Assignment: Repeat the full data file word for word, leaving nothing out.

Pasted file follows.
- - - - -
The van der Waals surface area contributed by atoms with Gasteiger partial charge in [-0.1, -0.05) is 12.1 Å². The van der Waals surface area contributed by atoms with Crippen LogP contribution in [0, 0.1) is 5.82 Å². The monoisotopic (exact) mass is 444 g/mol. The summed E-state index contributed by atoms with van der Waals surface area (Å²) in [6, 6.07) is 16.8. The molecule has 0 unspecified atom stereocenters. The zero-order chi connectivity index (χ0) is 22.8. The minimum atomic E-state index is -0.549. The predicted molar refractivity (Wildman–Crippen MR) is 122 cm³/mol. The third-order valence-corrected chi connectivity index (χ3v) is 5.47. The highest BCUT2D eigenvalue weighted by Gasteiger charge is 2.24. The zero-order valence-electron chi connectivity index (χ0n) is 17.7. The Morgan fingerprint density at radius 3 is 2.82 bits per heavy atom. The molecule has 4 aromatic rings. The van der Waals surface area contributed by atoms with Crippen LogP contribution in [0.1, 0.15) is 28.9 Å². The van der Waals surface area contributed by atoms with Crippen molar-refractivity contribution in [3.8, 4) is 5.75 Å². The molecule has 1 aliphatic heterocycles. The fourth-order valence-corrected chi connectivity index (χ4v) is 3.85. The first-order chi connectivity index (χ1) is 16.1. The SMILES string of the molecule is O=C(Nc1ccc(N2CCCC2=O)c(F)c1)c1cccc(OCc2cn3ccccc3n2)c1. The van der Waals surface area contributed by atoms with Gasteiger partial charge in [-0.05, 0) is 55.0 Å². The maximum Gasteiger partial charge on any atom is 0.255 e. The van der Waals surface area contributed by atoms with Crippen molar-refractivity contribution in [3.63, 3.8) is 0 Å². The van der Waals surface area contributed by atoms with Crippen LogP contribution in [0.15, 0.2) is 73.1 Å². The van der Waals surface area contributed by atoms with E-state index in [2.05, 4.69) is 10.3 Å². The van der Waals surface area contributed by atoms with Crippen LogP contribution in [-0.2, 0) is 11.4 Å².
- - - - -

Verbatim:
The van der Waals surface area contributed by atoms with Gasteiger partial charge in [-0.1, -0.05) is 12.1 Å². The van der Waals surface area contributed by atoms with Crippen LogP contribution in [0, 0.1) is 5.82 Å². The monoisotopic (exact) mass is 444 g/mol. The summed E-state index contributed by atoms with van der Waals surface area (Å²) in [6, 6.07) is 16.8. The molecule has 0 unspecified atom stereocenters. The zero-order chi connectivity index (χ0) is 22.8. The minimum atomic E-state index is -0.549. The predicted molar refractivity (Wildman–Crippen MR) is 122 cm³/mol. The third-order valence-corrected chi connectivity index (χ3v) is 5.47. The highest BCUT2D eigenvalue weighted by Gasteiger charge is 2.24. The zero-order valence-electron chi connectivity index (χ0n) is 17.7. The Morgan fingerprint density at radius 3 is 2.82 bits per heavy atom. The molecule has 4 aromatic rings. The van der Waals surface area contributed by atoms with Crippen LogP contribution in [0.1, 0.15) is 28.9 Å². The van der Waals surface area contributed by atoms with Crippen molar-refractivity contribution in [3.8, 4) is 5.75 Å². The molecule has 1 aliphatic heterocycles. The fourth-order valence-corrected chi connectivity index (χ4v) is 3.85. The first-order chi connectivity index (χ1) is 16.1. The SMILES string of the molecule is O=C(Nc1ccc(N2CCCC2=O)c(F)c1)c1cccc(OCc2cn3ccccc3n2)c1. The van der Waals surface area contributed by atoms with Gasteiger partial charge in [-0.05, 0) is 55.0 Å². The maximum Gasteiger partial charge on any atom is 0.255 e. The van der Waals surface area contributed by atoms with Crippen molar-refractivity contribution in [3.63, 3.8) is 0 Å². The van der Waals surface area contributed by atoms with Crippen LogP contribution in [0.15, 0.2) is 73.1 Å². The van der Waals surface area contributed by atoms with E-state index in [2.05, 4.69) is 10.3 Å². The van der Waals surface area contributed by atoms with Crippen LogP contribution in [-0.2, 0) is 11.4 Å².